Q. You were born and raised in Boston, but at age 15 you and your family moved to Puerto Rico and lived there for two years. Can you tell us about that experience and how it may have shaped your future interests?
ALAN HOWARD Learning another language, in this case Spanish, at an age when it isn’t hard to become fluent gave me access to another culture and continent and sparked my curiosity about other people and places. This immersion
in societies unlike the one you were born into can have a deeply humanizing effect on a person, at least it did on me: identifying with the entire species instead of any number of its subdivisions constructed along familial, national,religious or whatever lines that happen to appeal to you. It opened me to the world. Without those two years in Puerto Rico, I believe I would have become a very different person and lived a very different life.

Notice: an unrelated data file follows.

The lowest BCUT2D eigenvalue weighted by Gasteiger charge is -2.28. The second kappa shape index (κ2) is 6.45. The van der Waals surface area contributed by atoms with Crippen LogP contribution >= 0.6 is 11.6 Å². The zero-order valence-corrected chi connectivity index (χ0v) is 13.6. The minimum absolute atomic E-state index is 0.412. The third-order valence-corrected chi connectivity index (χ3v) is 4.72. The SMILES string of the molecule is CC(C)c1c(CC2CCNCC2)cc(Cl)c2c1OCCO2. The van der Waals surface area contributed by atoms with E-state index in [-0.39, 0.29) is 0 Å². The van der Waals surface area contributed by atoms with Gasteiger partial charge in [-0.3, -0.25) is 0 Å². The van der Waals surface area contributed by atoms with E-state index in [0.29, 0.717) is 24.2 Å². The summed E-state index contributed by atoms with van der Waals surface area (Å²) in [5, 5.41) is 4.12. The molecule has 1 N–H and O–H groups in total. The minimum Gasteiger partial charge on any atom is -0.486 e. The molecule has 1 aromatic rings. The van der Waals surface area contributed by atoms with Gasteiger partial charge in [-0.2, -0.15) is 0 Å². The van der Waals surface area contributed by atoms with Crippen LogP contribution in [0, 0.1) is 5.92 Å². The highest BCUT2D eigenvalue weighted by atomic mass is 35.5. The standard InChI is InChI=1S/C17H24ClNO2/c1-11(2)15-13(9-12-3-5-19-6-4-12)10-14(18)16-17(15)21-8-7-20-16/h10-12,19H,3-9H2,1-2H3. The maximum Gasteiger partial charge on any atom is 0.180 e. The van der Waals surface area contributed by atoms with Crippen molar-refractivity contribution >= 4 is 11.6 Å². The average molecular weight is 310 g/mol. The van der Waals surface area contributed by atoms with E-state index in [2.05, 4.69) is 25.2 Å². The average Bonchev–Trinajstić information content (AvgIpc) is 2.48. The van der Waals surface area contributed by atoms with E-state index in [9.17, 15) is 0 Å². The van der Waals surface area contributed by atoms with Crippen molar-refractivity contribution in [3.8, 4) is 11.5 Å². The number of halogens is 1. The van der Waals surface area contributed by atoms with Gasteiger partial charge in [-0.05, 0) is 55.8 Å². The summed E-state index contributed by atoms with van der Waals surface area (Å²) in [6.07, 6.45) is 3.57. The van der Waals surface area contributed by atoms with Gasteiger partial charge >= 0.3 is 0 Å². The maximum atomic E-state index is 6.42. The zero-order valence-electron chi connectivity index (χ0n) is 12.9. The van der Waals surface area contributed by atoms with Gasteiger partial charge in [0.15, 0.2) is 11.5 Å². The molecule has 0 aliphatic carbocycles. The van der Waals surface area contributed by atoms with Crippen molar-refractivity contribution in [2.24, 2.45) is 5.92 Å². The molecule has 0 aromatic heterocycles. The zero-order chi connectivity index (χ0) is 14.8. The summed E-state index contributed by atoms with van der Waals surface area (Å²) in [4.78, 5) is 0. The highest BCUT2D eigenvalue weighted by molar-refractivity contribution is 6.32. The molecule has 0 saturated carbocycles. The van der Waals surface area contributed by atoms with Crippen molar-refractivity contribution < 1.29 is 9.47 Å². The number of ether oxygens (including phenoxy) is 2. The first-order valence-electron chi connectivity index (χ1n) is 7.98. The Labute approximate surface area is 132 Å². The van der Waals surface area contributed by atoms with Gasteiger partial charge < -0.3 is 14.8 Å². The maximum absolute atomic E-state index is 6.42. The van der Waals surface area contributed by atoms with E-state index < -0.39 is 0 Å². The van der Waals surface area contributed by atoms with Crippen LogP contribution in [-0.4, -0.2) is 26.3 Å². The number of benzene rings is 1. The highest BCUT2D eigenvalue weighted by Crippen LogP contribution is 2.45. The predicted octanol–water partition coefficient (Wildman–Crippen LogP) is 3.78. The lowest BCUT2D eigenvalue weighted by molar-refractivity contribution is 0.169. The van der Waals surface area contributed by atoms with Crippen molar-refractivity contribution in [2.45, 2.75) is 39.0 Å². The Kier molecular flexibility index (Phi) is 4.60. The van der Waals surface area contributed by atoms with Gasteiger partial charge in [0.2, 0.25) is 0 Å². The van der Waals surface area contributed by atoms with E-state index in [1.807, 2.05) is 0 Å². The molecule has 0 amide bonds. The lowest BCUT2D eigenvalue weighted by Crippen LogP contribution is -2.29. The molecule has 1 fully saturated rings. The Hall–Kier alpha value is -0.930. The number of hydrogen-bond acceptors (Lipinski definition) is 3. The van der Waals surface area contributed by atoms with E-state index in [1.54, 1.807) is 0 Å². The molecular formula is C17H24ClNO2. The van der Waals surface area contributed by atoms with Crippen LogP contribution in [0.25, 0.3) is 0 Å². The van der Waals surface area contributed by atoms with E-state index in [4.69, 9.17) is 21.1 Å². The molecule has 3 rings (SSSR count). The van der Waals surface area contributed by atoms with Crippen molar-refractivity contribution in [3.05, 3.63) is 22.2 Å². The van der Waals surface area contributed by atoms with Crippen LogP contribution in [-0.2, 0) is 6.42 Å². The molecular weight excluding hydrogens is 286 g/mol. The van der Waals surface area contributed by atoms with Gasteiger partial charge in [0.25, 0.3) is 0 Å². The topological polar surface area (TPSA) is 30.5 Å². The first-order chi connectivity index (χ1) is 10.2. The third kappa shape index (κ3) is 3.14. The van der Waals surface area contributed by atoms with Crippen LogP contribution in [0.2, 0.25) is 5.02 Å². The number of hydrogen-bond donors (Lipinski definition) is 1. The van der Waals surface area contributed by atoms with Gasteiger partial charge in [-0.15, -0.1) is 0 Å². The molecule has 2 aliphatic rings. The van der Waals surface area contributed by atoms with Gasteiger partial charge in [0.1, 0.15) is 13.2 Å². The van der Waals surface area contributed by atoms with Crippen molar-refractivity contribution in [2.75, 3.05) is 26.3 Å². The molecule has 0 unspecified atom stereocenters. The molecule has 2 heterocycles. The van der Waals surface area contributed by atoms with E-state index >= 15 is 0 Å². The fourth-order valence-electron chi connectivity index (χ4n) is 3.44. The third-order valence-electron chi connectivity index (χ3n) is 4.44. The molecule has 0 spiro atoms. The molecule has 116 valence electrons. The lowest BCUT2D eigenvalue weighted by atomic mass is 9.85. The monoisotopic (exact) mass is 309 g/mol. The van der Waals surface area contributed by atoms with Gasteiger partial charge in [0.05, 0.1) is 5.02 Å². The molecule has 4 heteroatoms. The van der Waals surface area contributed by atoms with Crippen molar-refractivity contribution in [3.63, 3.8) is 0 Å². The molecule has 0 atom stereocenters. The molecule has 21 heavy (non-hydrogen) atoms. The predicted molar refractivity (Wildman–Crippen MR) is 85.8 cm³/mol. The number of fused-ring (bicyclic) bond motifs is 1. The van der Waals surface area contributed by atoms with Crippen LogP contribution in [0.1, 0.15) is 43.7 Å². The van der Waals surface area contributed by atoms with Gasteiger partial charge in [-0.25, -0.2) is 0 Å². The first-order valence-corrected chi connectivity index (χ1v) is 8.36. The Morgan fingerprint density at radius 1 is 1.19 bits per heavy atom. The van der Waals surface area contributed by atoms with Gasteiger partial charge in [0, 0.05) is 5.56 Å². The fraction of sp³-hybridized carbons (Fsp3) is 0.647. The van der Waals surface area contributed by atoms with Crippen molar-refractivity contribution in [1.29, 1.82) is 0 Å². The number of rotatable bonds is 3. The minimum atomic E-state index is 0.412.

Q. Your early college education began with you (reluctantly) accepting a football scholarship to the U.S. Naval Academy in Annapolis. Can you tell us about your path from that point to finally earning a B.A. in Economics at Hamilton College? When did you realize you wanted to become a writer?
AH I’ve never wanted to become a writer any more than a drunk wants to become an alcoholic. I can think of many more socially useful and personally rewarding occupations. When I was much younger, I envisioned my life taking shapethe way Saul Bellow describes it in the opening of The Adventures of Augie March … “and go at things as I have taught myself, free-style, and will make the record in my own way: first to knock, first admitted; sometimes an innocent knock, sometimes a not so innocent. But a man’s character is his fate, says Heraclitus, and in the end there isn’t any way to disguise the nature of the knocks by acoustical work on the door or gloving the knuckles.”